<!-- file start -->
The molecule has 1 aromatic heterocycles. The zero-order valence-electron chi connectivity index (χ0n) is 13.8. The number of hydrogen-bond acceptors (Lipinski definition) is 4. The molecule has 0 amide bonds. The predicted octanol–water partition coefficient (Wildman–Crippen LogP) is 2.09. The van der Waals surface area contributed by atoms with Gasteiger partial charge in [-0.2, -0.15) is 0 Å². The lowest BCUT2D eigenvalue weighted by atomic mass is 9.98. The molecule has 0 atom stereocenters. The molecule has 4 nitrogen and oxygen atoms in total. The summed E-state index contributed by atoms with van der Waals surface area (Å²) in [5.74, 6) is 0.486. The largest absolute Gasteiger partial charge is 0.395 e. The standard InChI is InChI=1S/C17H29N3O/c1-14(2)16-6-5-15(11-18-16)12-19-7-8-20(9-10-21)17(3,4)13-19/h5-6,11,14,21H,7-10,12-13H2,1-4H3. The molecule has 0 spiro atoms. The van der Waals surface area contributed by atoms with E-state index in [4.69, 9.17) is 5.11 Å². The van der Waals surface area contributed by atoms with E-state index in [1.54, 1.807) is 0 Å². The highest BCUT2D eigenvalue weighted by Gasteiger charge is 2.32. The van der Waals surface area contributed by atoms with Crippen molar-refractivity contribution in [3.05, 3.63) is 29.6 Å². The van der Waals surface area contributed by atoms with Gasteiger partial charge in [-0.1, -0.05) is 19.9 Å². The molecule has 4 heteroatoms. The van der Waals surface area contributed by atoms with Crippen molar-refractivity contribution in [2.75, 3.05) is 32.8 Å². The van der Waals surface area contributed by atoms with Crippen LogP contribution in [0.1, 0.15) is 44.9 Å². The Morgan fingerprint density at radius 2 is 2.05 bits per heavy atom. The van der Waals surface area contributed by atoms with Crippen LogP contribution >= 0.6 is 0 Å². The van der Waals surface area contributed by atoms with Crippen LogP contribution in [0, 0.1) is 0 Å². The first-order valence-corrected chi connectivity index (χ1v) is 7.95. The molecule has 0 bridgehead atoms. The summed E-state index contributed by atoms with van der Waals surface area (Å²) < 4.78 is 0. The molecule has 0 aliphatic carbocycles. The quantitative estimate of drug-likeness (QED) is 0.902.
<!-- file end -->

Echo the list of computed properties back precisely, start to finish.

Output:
The molecule has 1 aromatic heterocycles. The zero-order valence-electron chi connectivity index (χ0n) is 13.8. The number of hydrogen-bond acceptors (Lipinski definition) is 4. The molecule has 0 amide bonds. The predicted octanol–water partition coefficient (Wildman–Crippen LogP) is 2.09. The van der Waals surface area contributed by atoms with Gasteiger partial charge in [-0.2, -0.15) is 0 Å². The lowest BCUT2D eigenvalue weighted by atomic mass is 9.98. The molecule has 0 atom stereocenters. The molecule has 4 nitrogen and oxygen atoms in total. The summed E-state index contributed by atoms with van der Waals surface area (Å²) in [5.74, 6) is 0.486. The largest absolute Gasteiger partial charge is 0.395 e. The standard InChI is InChI=1S/C17H29N3O/c1-14(2)16-6-5-15(11-18-16)12-19-7-8-20(9-10-21)17(3,4)13-19/h5-6,11,14,21H,7-10,12-13H2,1-4H3. The molecule has 0 spiro atoms. The van der Waals surface area contributed by atoms with E-state index in [4.69, 9.17) is 5.11 Å². The van der Waals surface area contributed by atoms with E-state index in [1.54, 1.807) is 0 Å². The highest BCUT2D eigenvalue weighted by Gasteiger charge is 2.32. The van der Waals surface area contributed by atoms with Crippen molar-refractivity contribution in [3.05, 3.63) is 29.6 Å². The van der Waals surface area contributed by atoms with Gasteiger partial charge in [-0.1, -0.05) is 19.9 Å². The molecule has 4 heteroatoms. The van der Waals surface area contributed by atoms with Crippen molar-refractivity contribution in [2.75, 3.05) is 32.8 Å². The van der Waals surface area contributed by atoms with Crippen LogP contribution in [0.1, 0.15) is 44.9 Å². The Morgan fingerprint density at radius 2 is 2.05 bits per heavy atom. The van der Waals surface area contributed by atoms with Crippen LogP contribution >= 0.6 is 0 Å². The van der Waals surface area contributed by atoms with Crippen LogP contribution in [0, 0.1) is 0 Å². The first-order valence-corrected chi connectivity index (χ1v) is 7.95. The molecule has 0 bridgehead atoms. The summed E-state index contributed by atoms with van der Waals surface area (Å²) < 4.78 is 0. The molecule has 0 aliphatic carbocycles. The quantitative estimate of drug-likeness (QED) is 0.902.